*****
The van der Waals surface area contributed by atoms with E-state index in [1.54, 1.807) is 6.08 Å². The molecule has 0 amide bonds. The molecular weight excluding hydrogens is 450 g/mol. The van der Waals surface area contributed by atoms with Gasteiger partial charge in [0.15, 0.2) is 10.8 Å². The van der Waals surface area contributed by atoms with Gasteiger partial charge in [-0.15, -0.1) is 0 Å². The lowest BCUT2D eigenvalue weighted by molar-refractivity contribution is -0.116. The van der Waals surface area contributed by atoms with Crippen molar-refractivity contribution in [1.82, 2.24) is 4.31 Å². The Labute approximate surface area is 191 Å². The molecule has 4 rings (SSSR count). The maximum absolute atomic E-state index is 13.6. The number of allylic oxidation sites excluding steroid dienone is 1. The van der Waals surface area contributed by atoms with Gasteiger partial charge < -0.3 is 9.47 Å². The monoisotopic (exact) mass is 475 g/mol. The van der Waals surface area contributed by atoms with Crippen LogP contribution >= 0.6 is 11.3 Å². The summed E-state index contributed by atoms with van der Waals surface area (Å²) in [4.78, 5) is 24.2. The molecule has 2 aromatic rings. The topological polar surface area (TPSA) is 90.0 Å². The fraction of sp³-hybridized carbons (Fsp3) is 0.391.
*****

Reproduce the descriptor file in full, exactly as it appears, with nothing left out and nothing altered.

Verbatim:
The van der Waals surface area contributed by atoms with E-state index in [1.54, 1.807) is 6.08 Å². The molecule has 0 amide bonds. The molecular weight excluding hydrogens is 450 g/mol. The van der Waals surface area contributed by atoms with Gasteiger partial charge in [0.15, 0.2) is 10.8 Å². The van der Waals surface area contributed by atoms with Gasteiger partial charge in [-0.15, -0.1) is 0 Å². The lowest BCUT2D eigenvalue weighted by molar-refractivity contribution is -0.116. The van der Waals surface area contributed by atoms with Crippen molar-refractivity contribution in [1.82, 2.24) is 4.31 Å². The Labute approximate surface area is 191 Å². The molecule has 4 rings (SSSR count). The maximum absolute atomic E-state index is 13.6. The number of allylic oxidation sites excluding steroid dienone is 1. The van der Waals surface area contributed by atoms with Gasteiger partial charge < -0.3 is 9.47 Å². The monoisotopic (exact) mass is 475 g/mol. The van der Waals surface area contributed by atoms with Crippen LogP contribution >= 0.6 is 11.3 Å². The summed E-state index contributed by atoms with van der Waals surface area (Å²) in [4.78, 5) is 24.2. The molecule has 2 aromatic rings. The topological polar surface area (TPSA) is 90.0 Å². The fraction of sp³-hybridized carbons (Fsp3) is 0.391.